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Religious Tolerance logo

Same-sex marriages (SSM) & civil unions in Illinois.

2012-DEC: Roman Catholic opposition to SSM, based
on the hierarchy's interpretation of natural law.

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This topic is continued from a previous essay.

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2012-DEC-29: Cardinal George of the Roman Catholic Church modifies its reason for rejecting SSM:

During 2011, when the Catholic Church and other conservative faith groups in Illinois opposed government recognition of loving, committed same-sex relationships with civil unions, the Catholic Church argued against unions on the basis of historical church teachings, and the Church's interpretation of various biblical passages -- particularly the famous six "clobber passages" that have traditionally been interpreted as anti-gay.

They lost the argument. The government eventually introduced civil unions in Illinois.

Civil Unions have not worked well in practice. In theory same-sex couples in civil unions are supposed to receive the same rights, protections, and benefits as opposite-sex married couples do. However, separate but equal arrangements are always separate but never equal. One reason is that many people do not understand that "civil unionized" couples should receive the same benefits as married couples. A second reason is that same-sex couples in civil unions are missing what is to many the most important right of all: the right to call their relationship a marriage.

During 2012 a new battle has surfaced, involving modifying the definition of marriage so that it would no longer be a special privilege restricted to opposite-sex couples. The proposed new marriage bill, to be introduced into the Illinois Senate in early 2013-JAN, would create marriage equality in the state if signed into law. Loving, committed couples -- either of opposite-sex or of the same-sex -- would then be able to apply for, pay for, and receive a marriage license. The only exclusions would be the usual restrictions based on age or genetic closeness.

Passage of the bill into law would result in a net increase in religious freedom and liberty througout the state because:

  • Conservative clergy, congregations and denominations would continue to be free to discriminate against same-sex couples with impunity. As always, none could be sued for refusing to marry couples of the same-sex, or for any other reason.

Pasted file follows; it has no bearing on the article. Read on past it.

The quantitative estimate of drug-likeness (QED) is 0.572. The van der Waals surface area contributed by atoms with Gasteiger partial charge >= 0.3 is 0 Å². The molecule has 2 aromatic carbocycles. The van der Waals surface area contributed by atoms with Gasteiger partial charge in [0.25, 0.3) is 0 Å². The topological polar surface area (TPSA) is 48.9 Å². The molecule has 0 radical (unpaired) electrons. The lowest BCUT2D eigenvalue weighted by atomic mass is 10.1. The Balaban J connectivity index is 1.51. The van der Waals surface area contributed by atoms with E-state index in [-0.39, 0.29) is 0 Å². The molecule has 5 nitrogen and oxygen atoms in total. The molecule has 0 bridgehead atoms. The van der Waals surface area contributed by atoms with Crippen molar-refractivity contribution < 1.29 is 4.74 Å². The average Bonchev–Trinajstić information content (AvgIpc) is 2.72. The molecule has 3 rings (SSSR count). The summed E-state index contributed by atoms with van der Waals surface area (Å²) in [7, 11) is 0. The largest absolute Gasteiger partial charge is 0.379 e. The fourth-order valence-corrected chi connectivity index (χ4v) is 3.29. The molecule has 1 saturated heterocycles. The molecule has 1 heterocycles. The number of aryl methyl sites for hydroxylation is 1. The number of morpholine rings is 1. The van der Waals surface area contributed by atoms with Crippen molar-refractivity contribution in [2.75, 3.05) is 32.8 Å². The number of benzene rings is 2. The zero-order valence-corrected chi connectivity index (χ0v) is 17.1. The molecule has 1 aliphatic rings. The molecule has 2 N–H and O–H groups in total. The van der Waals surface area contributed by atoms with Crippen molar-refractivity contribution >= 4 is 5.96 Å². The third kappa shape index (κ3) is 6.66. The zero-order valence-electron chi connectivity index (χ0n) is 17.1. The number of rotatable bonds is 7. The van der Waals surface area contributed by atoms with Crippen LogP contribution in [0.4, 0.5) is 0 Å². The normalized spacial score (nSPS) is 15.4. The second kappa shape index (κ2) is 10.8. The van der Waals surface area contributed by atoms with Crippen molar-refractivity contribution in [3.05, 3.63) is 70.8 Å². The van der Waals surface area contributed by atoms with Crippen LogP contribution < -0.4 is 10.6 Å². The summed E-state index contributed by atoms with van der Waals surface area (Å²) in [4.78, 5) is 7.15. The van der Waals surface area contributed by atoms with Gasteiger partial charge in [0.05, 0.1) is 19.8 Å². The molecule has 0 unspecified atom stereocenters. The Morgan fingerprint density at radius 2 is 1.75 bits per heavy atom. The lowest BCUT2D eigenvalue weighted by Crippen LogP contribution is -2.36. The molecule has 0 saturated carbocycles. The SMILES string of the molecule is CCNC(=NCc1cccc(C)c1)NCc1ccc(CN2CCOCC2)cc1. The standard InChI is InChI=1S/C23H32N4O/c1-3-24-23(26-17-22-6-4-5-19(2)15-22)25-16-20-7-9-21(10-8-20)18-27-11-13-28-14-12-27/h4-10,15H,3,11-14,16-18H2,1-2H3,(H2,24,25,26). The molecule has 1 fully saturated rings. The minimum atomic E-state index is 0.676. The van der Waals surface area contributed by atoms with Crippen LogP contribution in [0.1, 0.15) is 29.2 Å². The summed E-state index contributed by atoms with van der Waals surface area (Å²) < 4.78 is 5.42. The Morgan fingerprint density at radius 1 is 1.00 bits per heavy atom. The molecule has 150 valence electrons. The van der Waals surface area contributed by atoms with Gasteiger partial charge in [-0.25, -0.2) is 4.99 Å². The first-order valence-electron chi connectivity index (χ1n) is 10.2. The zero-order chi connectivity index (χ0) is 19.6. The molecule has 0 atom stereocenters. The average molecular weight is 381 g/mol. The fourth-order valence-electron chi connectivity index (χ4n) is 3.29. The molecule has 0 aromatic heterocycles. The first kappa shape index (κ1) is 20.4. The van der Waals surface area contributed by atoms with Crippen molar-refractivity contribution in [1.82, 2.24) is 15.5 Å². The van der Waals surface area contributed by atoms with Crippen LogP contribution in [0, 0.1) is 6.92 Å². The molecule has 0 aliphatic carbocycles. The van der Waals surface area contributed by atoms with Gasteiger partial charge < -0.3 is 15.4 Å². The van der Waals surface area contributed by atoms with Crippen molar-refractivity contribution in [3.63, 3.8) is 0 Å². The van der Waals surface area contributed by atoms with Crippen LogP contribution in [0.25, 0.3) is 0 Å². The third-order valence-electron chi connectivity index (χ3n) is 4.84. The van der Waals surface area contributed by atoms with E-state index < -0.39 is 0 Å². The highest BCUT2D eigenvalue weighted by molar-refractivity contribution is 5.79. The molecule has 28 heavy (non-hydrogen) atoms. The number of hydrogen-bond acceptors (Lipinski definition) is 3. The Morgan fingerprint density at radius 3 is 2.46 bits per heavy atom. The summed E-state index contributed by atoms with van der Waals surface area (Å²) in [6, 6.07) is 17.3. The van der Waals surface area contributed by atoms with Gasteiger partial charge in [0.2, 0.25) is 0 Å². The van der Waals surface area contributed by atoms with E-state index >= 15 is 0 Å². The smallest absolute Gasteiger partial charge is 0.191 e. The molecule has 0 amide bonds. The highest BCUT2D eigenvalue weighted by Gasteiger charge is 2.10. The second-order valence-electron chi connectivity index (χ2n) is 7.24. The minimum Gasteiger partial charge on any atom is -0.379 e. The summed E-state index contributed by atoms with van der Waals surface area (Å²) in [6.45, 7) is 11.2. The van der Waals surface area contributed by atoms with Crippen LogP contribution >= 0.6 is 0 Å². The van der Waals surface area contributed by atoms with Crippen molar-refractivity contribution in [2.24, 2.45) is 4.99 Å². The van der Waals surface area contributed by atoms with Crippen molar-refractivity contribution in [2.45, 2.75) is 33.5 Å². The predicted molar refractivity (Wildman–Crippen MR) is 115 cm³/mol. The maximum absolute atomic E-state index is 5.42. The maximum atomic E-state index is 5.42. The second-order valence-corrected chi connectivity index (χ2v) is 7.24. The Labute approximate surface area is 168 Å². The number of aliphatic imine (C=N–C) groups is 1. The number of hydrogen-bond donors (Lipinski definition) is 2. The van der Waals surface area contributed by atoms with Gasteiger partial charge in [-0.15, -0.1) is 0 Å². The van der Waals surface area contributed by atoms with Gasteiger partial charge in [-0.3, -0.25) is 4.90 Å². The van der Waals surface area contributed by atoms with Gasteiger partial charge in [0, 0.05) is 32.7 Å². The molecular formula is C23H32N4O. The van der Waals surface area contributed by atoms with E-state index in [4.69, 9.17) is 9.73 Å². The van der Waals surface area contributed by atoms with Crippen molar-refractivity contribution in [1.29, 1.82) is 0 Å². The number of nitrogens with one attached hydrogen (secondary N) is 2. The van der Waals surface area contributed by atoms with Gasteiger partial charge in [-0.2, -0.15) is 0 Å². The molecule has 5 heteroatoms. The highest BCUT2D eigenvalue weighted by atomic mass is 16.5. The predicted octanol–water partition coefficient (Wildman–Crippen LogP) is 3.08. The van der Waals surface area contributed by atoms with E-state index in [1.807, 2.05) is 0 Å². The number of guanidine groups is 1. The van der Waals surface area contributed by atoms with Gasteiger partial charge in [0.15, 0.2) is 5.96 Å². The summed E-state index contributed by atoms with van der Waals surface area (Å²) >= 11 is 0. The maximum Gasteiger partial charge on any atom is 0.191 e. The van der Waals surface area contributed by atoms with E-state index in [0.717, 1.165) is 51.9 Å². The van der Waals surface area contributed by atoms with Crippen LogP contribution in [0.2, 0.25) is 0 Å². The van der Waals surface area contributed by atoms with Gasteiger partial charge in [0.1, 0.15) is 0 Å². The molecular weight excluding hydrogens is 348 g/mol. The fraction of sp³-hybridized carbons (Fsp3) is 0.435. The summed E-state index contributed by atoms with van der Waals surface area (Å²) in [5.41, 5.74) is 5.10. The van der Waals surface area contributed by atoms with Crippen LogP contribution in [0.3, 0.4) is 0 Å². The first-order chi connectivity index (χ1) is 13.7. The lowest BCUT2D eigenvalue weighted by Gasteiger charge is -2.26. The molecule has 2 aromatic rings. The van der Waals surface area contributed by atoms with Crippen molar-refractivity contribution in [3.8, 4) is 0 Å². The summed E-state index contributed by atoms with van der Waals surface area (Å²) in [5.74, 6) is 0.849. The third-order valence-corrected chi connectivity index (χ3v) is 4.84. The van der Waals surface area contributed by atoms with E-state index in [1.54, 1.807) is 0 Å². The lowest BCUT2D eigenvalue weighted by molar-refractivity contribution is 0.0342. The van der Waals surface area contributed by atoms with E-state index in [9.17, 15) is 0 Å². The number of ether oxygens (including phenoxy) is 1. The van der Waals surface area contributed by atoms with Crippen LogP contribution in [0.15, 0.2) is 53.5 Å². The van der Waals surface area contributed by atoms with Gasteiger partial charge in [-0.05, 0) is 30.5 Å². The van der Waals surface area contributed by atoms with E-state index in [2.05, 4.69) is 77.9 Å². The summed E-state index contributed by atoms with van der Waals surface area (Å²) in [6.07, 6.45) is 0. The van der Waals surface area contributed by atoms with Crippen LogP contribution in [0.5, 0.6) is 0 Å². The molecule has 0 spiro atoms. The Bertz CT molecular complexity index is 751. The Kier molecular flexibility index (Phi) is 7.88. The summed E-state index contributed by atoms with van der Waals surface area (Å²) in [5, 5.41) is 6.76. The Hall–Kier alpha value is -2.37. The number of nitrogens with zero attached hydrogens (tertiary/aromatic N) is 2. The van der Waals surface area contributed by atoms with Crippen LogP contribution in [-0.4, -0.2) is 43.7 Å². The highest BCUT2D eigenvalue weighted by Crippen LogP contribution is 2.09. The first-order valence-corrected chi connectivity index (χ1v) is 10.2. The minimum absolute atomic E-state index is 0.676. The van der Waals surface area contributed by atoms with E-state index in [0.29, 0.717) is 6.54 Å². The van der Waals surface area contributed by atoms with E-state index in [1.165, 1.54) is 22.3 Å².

• The religious freedom of progressive, liberal, and some mainline faith groups would increase. For the first time, they would have the option to marry same-sex couples and treat all of their members equally.

However, at least some Catholic bishops have adopted a new argument for depriving loving, committed same-sex couples of access to marriage. They are now arguing that same-sex marriage violates natural law.

During a newspaper interview with Francis Cardinal George, Archbishop of Chicago, he said:

"Marriage comes to us from nature. That's based on the complementarity of the two sexes in such a way that the love of a man and a woman joined in a marital union is open to life, and that's how families are created and society goes along. … It's not in our doctrine. It's not a matter of faith. It's a matter of reason and understanding the way nature operates." 1

Reporter Manya A. Brachear of the Chicago Tribune comments:

"According to the tradition of natural law, every human being must seek a fundamental 'good' that corresponds to the natural order to flourish. Natural-law proponents say heterosexual intercourse between a married man and a woman serves two intertwined good purposes: to procreate and to express a deep, abiding love." 1

Cardinal George said:

"You want to be sure that everybody has a chance at happiness. That's a very persuasive argument. But we all want that, and nobody should be disdained or persecuted because of their sexual orientation. ... But when we get behind the church and behind the state, you've got a natural reality that two men or two women ... cannot consummate a marriage. It's a physical impossibility." 1